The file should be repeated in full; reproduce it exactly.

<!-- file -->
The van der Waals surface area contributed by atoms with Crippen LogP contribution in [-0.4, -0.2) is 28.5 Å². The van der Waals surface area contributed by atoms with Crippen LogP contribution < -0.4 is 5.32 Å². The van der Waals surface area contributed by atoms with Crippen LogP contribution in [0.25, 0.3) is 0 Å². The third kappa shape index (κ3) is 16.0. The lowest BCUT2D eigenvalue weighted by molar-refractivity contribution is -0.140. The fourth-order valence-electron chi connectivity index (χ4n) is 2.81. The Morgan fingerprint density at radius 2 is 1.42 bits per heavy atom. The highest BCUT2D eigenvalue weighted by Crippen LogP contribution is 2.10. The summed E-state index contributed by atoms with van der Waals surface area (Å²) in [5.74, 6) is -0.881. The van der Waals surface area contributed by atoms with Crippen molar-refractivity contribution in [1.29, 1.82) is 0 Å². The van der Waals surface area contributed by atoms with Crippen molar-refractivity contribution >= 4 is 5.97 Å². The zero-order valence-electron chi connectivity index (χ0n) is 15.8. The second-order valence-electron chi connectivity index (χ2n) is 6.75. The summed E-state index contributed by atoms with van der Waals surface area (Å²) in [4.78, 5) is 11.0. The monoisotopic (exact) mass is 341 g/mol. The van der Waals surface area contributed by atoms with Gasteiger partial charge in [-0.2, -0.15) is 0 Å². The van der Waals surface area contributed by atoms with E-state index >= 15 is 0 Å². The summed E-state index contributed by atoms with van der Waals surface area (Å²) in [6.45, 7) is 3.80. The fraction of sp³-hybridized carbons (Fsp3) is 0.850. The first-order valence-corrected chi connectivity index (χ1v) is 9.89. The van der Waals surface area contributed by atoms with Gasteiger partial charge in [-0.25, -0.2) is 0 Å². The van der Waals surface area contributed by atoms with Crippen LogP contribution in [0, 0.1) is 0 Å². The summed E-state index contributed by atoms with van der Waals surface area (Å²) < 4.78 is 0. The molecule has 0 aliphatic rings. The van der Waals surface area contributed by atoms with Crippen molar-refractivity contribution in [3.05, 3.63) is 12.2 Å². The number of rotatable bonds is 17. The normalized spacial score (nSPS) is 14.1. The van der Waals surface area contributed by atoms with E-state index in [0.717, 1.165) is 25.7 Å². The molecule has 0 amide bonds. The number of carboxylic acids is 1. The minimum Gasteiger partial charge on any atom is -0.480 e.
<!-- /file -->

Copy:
The van der Waals surface area contributed by atoms with Crippen LogP contribution in [-0.4, -0.2) is 28.5 Å². The van der Waals surface area contributed by atoms with Crippen LogP contribution < -0.4 is 5.32 Å². The van der Waals surface area contributed by atoms with Crippen LogP contribution in [0.25, 0.3) is 0 Å². The third kappa shape index (κ3) is 16.0. The lowest BCUT2D eigenvalue weighted by molar-refractivity contribution is -0.140. The fourth-order valence-electron chi connectivity index (χ4n) is 2.81. The Morgan fingerprint density at radius 2 is 1.42 bits per heavy atom. The highest BCUT2D eigenvalue weighted by Crippen LogP contribution is 2.10. The summed E-state index contributed by atoms with van der Waals surface area (Å²) in [5.74, 6) is -0.881. The van der Waals surface area contributed by atoms with Crippen molar-refractivity contribution in [1.29, 1.82) is 0 Å². The van der Waals surface area contributed by atoms with Crippen molar-refractivity contribution >= 4 is 5.97 Å². The zero-order valence-electron chi connectivity index (χ0n) is 15.8. The second-order valence-electron chi connectivity index (χ2n) is 6.75. The summed E-state index contributed by atoms with van der Waals surface area (Å²) in [4.78, 5) is 11.0. The monoisotopic (exact) mass is 341 g/mol. The van der Waals surface area contributed by atoms with Gasteiger partial charge in [-0.2, -0.15) is 0 Å². The van der Waals surface area contributed by atoms with E-state index >= 15 is 0 Å². The summed E-state index contributed by atoms with van der Waals surface area (Å²) in [6.45, 7) is 3.80. The fraction of sp³-hybridized carbons (Fsp3) is 0.850. The first-order valence-corrected chi connectivity index (χ1v) is 9.89. The van der Waals surface area contributed by atoms with Gasteiger partial charge in [-0.25, -0.2) is 0 Å². The van der Waals surface area contributed by atoms with Crippen LogP contribution in [0, 0.1) is 0 Å². The summed E-state index contributed by atoms with van der Waals surface area (Å²) < 4.78 is 0. The molecule has 0 aliphatic rings. The van der Waals surface area contributed by atoms with Crippen molar-refractivity contribution in [3.05, 3.63) is 12.2 Å². The number of rotatable bonds is 17. The normalized spacial score (nSPS) is 14.1. The van der Waals surface area contributed by atoms with E-state index in [0.717, 1.165) is 25.7 Å². The molecule has 0 amide bonds. The number of carboxylic acids is 1. The minimum Gasteiger partial charge on any atom is -0.480 e.